Landau-Kleffner syndrome is a rare epilepsy disorder that affects children between the ages of 3 and 7 years. The child begins to experience gradual or sudden loss of speaking and understanding words.
Children with Landau-Kleffner syndrome are known to also have abnormal electrical brain waves and seizures that occur primary during the night.
A normal developing child, gradually loses expressive and receptive skills. The syndrome affects the part of the brain that controls comprehension and speech. The Broca area which is a region located in the frontal lobe is responsible for speech. Damage to this part of the brain affects speaking. the Wernickle area is located in the left hemisphere of the brain and impacts receiving or understanding language.
Discovered by William M. Landau and Frank Kleffner in 1957 through 6 case histories. Landau and Kleffner findings show that after normal development speech, all children studied developed aphasia from a period ranging from 1 day to several months, studies also found that children also experience seizures and irregular EEG’s especial while sleeping.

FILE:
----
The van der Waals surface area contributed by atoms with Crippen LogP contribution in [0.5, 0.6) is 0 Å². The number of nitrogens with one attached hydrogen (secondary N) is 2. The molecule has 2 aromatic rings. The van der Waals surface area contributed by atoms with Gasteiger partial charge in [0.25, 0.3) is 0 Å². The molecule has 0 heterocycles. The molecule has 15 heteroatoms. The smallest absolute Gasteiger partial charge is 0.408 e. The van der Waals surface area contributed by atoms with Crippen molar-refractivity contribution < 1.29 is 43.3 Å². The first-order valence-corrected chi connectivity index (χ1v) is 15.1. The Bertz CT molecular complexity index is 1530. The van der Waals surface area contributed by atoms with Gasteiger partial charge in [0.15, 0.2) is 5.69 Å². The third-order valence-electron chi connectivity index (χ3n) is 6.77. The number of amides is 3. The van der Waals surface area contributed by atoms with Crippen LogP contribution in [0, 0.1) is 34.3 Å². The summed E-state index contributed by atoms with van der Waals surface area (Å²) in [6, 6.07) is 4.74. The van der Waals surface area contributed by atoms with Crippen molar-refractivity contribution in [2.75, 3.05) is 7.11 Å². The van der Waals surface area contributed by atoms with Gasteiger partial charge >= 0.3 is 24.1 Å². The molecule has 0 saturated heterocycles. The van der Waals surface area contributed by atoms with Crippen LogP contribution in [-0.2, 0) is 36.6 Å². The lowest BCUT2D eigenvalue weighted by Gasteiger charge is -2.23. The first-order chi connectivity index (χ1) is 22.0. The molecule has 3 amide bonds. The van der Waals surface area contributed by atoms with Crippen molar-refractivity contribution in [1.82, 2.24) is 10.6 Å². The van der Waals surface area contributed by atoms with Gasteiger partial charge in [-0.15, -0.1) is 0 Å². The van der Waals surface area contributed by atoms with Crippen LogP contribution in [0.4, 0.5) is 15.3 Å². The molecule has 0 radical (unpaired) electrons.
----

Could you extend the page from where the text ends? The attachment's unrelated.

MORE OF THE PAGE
Landau-Kleffner syndrome is also known as acquired aphasia with convulsive disorder, acquired epileptiform aphasia and LKS.
Laudau-Kleffer syndrome affects males more than females. It is a rare disease in which 200 cases have been recorded between 1957- 1980. Typically 100 cases are diagnosed every 10 years.
The cause of Laundau-Kleffner is unknown and likely occurs through a genetic mutation
Signs and Symptoms
Early signs of Landau-Kleffner syndrome includes children who were developing normally losing the ability to speak or understand spoken language. The appearance of hearing loss or deafness, and an epileptic seizure occurring at night. Seizures typically stop by the age of 15. Other signs include behavior issues such as hyperactivity, aggressiveness and depression.
Landau-Kleffner syndrome is often misdiagnosed as autism, pervasive developmental disorder and hearing impairment based on the gradual loss of language skills. EEG test are necessary in order to provide an accurate assessment since an abnormal EEG is common among children with Landau-Kleffner disorder. Testing often includes standardized speech language assessment in order to rule out deafness or hearing impairment
Antiepileptic drugs are often used including Keppra, diazepam at night, and depakote. Speech therapy is also given to help with the loss of language and a behavior treatment plan.
Landau-Kleffner Syndrome (1957). “Syndrome of acquired aphasia with convulsive disorder in children.” Neurology. 7(8): 523-30.
John Hopkins Medicine
National Organization for Rare Disorders